Introduction to API Gateway

6 minute read

Introduction to API Gateway

Let’s say we are building an application that uses the microservices architecture. These types of applications provide API delivering a specific use case. Additionally, the number of running service instances or the number of services in an application itself can change, which should be hidden from clients.

So how do the clients of Microservices-based applications access the individual services? The client application would need to interact with multiple different services to get the required information for the user and any update in a service should be hidden from clients.

This is where the concept of API Gateway comes into the picture. It follows the literal meaning of a “Gateway” - the place which you must go through to get to somewhere else.

The API Gateway acts as a single entry point to the available backend services in an application for all the clients. It can also implement security, e.g. verify that the client is authorized to perform the request. Just like a security guard standing in front of the gateway and verifying if you are allowed to go beyond the gateway.

In this API Gateway 101 series, we’ll understand what these gateways are all about and get our hands dirty by setting up an API Gateway in front of an application that uses the microservices architecture deployed on Kubernetes. But one step at a time.

What is an API?

Firstly we need to understand what exactly an API is?

Application Programming Interface (API) provides a blueprint that specifies how application services in a software system should interact with each other. It acts as a bridge between different services and abstracts away the underlying complexity to present it as a well-defined product.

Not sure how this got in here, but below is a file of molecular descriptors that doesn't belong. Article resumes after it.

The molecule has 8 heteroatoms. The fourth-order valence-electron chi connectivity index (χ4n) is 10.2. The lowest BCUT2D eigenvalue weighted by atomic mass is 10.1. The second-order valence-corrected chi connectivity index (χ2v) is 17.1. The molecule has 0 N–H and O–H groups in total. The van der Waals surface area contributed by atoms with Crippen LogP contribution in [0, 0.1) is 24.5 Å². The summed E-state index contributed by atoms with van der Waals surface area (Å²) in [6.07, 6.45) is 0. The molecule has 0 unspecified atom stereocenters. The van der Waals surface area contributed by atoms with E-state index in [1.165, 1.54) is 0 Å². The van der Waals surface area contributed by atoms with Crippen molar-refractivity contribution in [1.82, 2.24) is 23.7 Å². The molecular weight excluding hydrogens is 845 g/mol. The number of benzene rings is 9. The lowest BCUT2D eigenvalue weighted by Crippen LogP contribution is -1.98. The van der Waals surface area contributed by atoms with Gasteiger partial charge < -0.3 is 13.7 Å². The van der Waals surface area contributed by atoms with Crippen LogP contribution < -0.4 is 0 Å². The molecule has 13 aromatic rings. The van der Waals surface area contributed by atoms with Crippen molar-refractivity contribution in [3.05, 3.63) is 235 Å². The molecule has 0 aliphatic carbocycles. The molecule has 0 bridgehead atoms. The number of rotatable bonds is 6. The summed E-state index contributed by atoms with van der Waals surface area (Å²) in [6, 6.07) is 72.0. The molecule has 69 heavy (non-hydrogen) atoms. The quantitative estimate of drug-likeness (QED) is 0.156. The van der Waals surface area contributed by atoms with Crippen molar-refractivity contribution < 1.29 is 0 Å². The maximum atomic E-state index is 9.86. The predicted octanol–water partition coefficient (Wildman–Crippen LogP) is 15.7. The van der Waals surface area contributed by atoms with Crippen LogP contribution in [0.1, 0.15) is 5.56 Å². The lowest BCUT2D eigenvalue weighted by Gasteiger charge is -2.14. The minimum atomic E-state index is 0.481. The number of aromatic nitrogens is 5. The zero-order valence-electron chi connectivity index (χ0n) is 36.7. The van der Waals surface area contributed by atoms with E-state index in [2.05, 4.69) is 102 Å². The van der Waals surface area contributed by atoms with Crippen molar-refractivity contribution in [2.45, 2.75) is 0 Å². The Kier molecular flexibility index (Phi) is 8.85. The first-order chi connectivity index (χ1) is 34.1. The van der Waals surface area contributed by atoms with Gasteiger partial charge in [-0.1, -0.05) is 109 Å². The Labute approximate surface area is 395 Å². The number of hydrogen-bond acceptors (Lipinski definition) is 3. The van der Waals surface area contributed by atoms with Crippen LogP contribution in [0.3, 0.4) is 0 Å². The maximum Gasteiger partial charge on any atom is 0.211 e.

Cool, now let’s get started and understand -

  • What is an API Gateway?
  • What is the difference between API Gateway, Load Balancer and Reverse Proxy?
  • What is Kong?
  • What is the use of an API Gateway in a microservices environment?

What is an API Gateway?

At the most basic level, an API follows a request-response cycle i.e., the API service accepts a remote request and returns a response. But this isn’t that simple, let’s think about various concerns when we host large-scale API -

  • We want to protect our API services from overuse and abuse, so we should use an authentication service and rate-limiting etc.
  • We want to understand how people use our APIs, so we’d like added analytics and monitoring tools.
  • Over time we’ll add some new API services and retire others, but our clients will still want to find all our services in the same place.

The challenge is to provide the clients with a simple & dependable interface for enabling them to interact with our system and manage remote requests in a centralized manner.

An API gateway is an API management tool that sits in front of the backend API services and acts as a single entry point for all clients wanting to consume the services.

The gateway intercepts all the incoming remote requests and can apply a variety of necessary checks and functions.

API Gateway Architecture

API Gateway vs Load Balancer vs Reverse Proxy

At this point, an API gateway might sound pretty similar to a load balancer and reverse proxy. These applications sit between the clients and backend servers, accepting remote requests from the former and delivering responses from the latter.

To understand the difference, let’s explore when and why they’re typically used -

Load Balancer

Load balancing helps prevent the overloading of individual systems & prevent failure due to the same. A load balancer offers the ability to distribute incoming remote requests across multiple backend services.

Load Balancer Architecture